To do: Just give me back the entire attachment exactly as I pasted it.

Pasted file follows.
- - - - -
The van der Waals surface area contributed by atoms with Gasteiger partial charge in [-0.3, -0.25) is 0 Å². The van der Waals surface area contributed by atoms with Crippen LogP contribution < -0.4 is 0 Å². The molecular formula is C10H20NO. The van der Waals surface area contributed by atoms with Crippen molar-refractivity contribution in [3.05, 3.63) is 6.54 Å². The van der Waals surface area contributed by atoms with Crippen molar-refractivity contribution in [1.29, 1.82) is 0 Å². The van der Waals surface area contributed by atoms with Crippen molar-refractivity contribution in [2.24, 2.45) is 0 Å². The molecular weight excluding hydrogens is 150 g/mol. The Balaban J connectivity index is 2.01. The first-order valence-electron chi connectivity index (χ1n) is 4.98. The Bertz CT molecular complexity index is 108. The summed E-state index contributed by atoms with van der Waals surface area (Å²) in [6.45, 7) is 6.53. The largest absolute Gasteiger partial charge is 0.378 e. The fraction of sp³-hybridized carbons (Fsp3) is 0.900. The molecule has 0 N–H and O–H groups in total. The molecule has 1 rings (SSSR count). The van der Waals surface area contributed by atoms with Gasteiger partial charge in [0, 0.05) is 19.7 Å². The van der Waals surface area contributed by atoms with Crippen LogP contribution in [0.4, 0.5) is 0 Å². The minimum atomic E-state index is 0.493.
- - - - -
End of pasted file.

The van der Waals surface area contributed by atoms with Gasteiger partial charge in [-0.3, -0.25) is 0 Å². The van der Waals surface area contributed by atoms with Crippen LogP contribution < -0.4 is 0 Å². The molecular formula is C10H20NO. The van der Waals surface area contributed by atoms with Crippen molar-refractivity contribution in [3.05, 3.63) is 6.54 Å². The van der Waals surface area contributed by atoms with Crippen molar-refractivity contribution in [1.29, 1.82) is 0 Å². The van der Waals surface area contributed by atoms with Crippen molar-refractivity contribution in [2.24, 2.45) is 0 Å². The molecular weight excluding hydrogens is 150 g/mol. The Balaban J connectivity index is 2.01. The first-order valence-electron chi connectivity index (χ1n) is 4.98. The Bertz CT molecular complexity index is 108. The summed E-state index contributed by atoms with van der Waals surface area (Å²) in [6.45, 7) is 6.53. The largest absolute Gasteiger partial charge is 0.378 e. The fraction of sp³-hybridized carbons (Fsp3) is 0.900. The molecule has 0 N–H and O–H groups in total. The molecule has 1 rings (SSSR count). The van der Waals surface area contributed by atoms with Gasteiger partial charge in [0, 0.05) is 19.7 Å². The van der Waals surface area contributed by atoms with Crippen LogP contribution in [0.4, 0.5) is 0 Å². The minimum atomic E-state index is 0.493.